Following the Usk River valley, I enjoyed this south facing slope, but I preferred the highlands and forests of the Cambrian Mountains. Dropping down to Newport through Pontypool and Cwmbran, we rejoined the motorway and soared back over the Severn Bridge out of southern Wales into Gloucestershire, circumvented Bristol, and proceeded into the midlands and the city of Bath, a university town. In this World Heritage City, famous for its Roman steam baths, sprawing over sizable hills along the Avon, and we enjoyed a fine Thai dinner at Salathai after locating our accommodations on Bathwick Hill after failing to find it on Claverton Hill. For all their Brecon Beacons National Park acclaim, it appeared to me that the prominence of the hills around Bath exceeded the gradient we had crossed through the Brecons, and I found this surprising that a city in the Midlands could have such steep elevation changes. Indeed, the altitude of the River Avon lies at about 59’ and the highest hill in Bath is at 781’, making for a 700’ prominence.
Bees, of a large black variety that were slow and curious, buzzed about our faces at the entrance to our dorm, but signs warned us to stay calm and not harm them as they are protected due to decline caused by foreign competition. After an initial bout of screaming, it took some effort to calm Rachel down and learn to ignore them.
Wednesday evening 14 May 2014
After a lengthy tour of Penrhyn castle and a brief diversion through Llandudno on a small peninsula north of Anglesey, we stopped for dinner supplies at a Welsh Farm Food attraction, then pressed back on up and over the mountains past Betws-y-Coed (Betis-y-coid) back to Dolgellau through idyllic Cymru countryside, turning aside towards Borth, and finding ourselves on a seaside lane facing the setting sun in a hostel where only one other couple was residing.
My first stop was to climb the promenade seawall and approach the shore of cobblestone on sand facing west into a bright sunset on a shallow shore of calm water with minor swells. A peaceful shore, but not beachy, it was not appealing for swimming, but for dreaming. We ate well and slept well, enjoying some television viewing and Ben and Jerry’s Fish Food ice cream purchased at discount from the Family Store down the lane.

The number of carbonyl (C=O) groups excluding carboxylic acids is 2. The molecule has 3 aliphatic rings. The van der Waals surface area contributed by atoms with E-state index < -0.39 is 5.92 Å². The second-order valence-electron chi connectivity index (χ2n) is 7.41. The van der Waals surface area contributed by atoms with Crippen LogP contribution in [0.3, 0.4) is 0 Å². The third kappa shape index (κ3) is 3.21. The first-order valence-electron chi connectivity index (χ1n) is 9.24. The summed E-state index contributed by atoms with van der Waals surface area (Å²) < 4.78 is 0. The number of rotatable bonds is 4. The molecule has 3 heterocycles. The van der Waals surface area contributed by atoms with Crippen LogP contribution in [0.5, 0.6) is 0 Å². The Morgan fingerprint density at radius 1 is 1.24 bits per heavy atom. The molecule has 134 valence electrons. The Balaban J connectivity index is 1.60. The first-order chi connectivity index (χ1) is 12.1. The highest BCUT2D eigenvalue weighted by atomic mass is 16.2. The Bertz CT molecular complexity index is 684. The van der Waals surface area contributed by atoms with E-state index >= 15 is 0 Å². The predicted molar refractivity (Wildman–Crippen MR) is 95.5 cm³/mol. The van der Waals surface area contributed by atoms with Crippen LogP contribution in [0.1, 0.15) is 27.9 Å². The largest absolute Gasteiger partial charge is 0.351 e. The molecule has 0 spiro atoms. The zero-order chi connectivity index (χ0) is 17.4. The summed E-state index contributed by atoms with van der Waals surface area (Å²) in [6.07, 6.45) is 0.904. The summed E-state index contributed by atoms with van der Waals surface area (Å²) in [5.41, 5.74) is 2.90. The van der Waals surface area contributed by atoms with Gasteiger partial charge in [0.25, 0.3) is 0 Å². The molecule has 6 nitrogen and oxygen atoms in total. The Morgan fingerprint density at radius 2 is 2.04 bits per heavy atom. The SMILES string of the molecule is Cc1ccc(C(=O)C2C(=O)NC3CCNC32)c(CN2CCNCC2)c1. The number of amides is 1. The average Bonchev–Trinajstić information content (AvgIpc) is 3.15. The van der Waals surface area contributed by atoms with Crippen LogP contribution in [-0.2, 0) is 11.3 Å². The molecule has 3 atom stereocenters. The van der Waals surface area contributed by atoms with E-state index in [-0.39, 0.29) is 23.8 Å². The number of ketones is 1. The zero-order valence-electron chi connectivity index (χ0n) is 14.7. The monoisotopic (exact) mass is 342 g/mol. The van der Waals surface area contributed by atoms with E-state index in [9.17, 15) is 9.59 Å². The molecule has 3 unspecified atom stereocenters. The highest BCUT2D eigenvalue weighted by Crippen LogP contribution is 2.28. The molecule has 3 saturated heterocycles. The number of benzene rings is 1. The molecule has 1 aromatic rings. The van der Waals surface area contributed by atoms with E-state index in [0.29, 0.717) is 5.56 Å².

Wednesday afternoon 14 May 2014
Penrhyn Castle walled garden
Although a newer 18th century Norman castle, it was impressive in all aspects and commanded our attention for several hours, exploring all the rooms, taking many pictures, and also hiking about the walled garden and boggy garden. Grotesque faces and motifs were repeated throughout, making it interesting, but macabre. What an enormous amount of wealth was invested into this monumental residence! Enjoy this collage of fantasy images!
Wednesday 14 May 2014 dawned lazy so we made no rapid escape from Llanberis moody vale of narrow lakes and slate mines at the foot of Yr Wyddfa (Snowdon).
I took a short walk up the lane and explored muddy sheep pastures and paths through camping grounds and on stiles over rock walls as hikers explored their maps and GPS also in search of the paths through shepherd’s fields that lead to the Snowdon trail.
Fenced in cascades filled with debris were nonetheless scenic, and I appreciated seeing the green campground devoid of the many campers that will fill it in summer.
Enjoying fried eggs and orange-fig marmalade on toast, we checked out of the hostel after 10:00am, cruising through the narrow rock-hedged lanes to the crest, pausing at occasional turnouts to gaze up at the waterfalls and slate mountains.
At the top, we traversed the high ridges gazing down on verdant green meadows far below, then descended narrow rock-hedged passages past scenic turnouts, stopping at shallow Llyn Ogwen to nap while rock climbers scaled the granite.
I would have loved to have had time to climb these mountains, but was sleepy and at peace just viewing, so we passed the moody morning waiting for the sun. Awaking to sunshine, we dropped into Bangor to get lost searching for Penryn Castle on the University hill’s winding lanes on this scenic crossing into Anglesey, eventually getting directions to land at the Penrhyn castle that Rachel felt drawn to. It was a worthwhile tour.